The Jewish Association on Aging has hired Rabbi Dovid Small to serve as its new director of pastoral care following the retirement of Rabbi Eli Seidman.
Small has worked the last eight years as a special education teacher at Yeshiva Schools of Pittsburgh. He also served as hospital chaplain at UPMC Presbyterian and Montefiore Hospitals, where he provided pastoral and spiritual care, for the past two years.
The Pittsburgh native graduated from Yeshiva Schools in 2000 and received his rabbinic ordination in 2005 at the Yeshivas Ateres Menachem in Ottawa, Canada. In 2007, Small moved to Melbourne, Australia, with his wife, Miriam Simcha, and completed his post-rabbinic studies at Kollel Menachem. He spent five years in the country, teaching and working as a full-time rabbi at a Jewish nursing home in Victoria, Australia.
Small is member of the Chabad-Lubavitch movement but is looking forward to serving the entire JAA population.
“I really identify myself as Jewish and want to work with everyone, not only Jews, but everyone within the community that comes in contact with this organization,” he said.
Because of his time working at the Yeshiva Schools, Small is a known figure in Pittsburgh’s Jewish community. He will now have the opportunity to serve the parents and grandparents of his former students.
“It will be really special for me to be able to provide support for the different generations within the community,” he said.
The time he spent at UPMC was significant and will inform his work with the JAA, Small said.
“It was such a special experience for me,” he said. “Being a chaplain is how I identify myself.”
It’s important to Small, he said, to be present with people, understand their needs and to help make a difference in their lives.
Being a hospital chaplain, Small said, required a distinct skill set.
“What’s really unique is that you’re not only counseling but you are supporting people’s spiritual needs,” he explained. “There’s a combination of emotional and spiritual connections and support and empowering a person, which is just fascinating to me.”
One difference between his former role at the hospitals and his new position at the JAA, Small pointed out, will be his ongoing relationship with the JAA community. During his time at UPMC, he said, he would visit a patient who he might not ever see again. In his new role, there will be what he called “a continuous connection.”
In fact, Small, a father of five, already has a deep connection with one of Weinberg Village’s residents: his grandmother.
“My grandmother is a very special person to me and everyone in my family,” he said. “She really is a leader. She is so kind and gives us a sense of what it means to be noble. She’s had a wonderful experience in Weinberg Village, and I feel very happy she’s in such a good place. I very much look forward to being around her a little bit more in this new position.”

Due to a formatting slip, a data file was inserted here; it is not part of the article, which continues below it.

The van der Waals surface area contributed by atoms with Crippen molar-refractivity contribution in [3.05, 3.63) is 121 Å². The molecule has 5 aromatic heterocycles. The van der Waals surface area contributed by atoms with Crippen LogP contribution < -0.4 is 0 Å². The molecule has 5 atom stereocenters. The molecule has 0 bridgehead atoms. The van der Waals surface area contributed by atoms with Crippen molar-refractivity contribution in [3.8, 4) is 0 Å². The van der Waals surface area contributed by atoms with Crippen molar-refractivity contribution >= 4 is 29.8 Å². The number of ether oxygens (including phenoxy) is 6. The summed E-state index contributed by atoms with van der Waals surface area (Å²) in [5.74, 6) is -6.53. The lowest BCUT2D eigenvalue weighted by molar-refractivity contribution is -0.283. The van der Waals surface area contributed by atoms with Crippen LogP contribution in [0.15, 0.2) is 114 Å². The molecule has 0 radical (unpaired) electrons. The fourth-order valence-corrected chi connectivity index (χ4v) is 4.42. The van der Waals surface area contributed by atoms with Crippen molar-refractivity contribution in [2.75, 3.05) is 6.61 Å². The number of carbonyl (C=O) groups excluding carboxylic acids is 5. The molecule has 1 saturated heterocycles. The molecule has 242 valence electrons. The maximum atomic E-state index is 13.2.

Small said one of his goals is to create an environment of support where each community member — regardless of whether they are a resident, family member of part of the JAA staff — will feel valued.
Providing for the spiritual needs of that diverse community will be paramount for the rabbi.
“If there was something I couldn’t provide — for example, if a resident was Catholic, so I wouldn’t be able to assist — I would make sure they were able to have their spiritual needs met by coordinating with a priest,” he said.
Small acknowledged that beginning his tenure as the director of pastoral care during the COVID-19 pandemic presents special challenges. He is taking special note of safety protocols and regulations and will work to find creative ways to provide support and programming for residents and the JAA’s other clientele.
While the rabbi doesn’t officially start until Monday, Oct. 12, in the meantime, he will be meeting with his predecessor, Rabbi Eli Seidman, who retired after 25 years, and getting to know his way around the various campuses and buildings.
The JAA completed an extensive search but was pleased to have been able to find a rabbi to fill the director of pastoral care position in its own back yard.
“When we met Rabbi Small, we knew he had the perfect background and interest in senior care to excel here at JAA,” said JAA’s president and CEO, Deborah Winn-Horvitz, in a prepared statement. “He has served the communities in Pittsburgh and around the world. We think he will bring his own brand of kindness and caring to our seniors and we look forward to working with him.”
Small is happy to assume a leadership role in the Pittsburgh Jewish community.
“There’s something really special about our community,” he said. “There’s a certain warmth, a certain quality of comradeship that people have together. I grew up here, so I had an understanding of it but I think when I came back to the community, it evolved even more so into a community that is really caring and united in a very special way. That’s something I feel very special to be a part of and I think many people feel that quality as well.” PJC
David Rullo can be reached at email@example.com.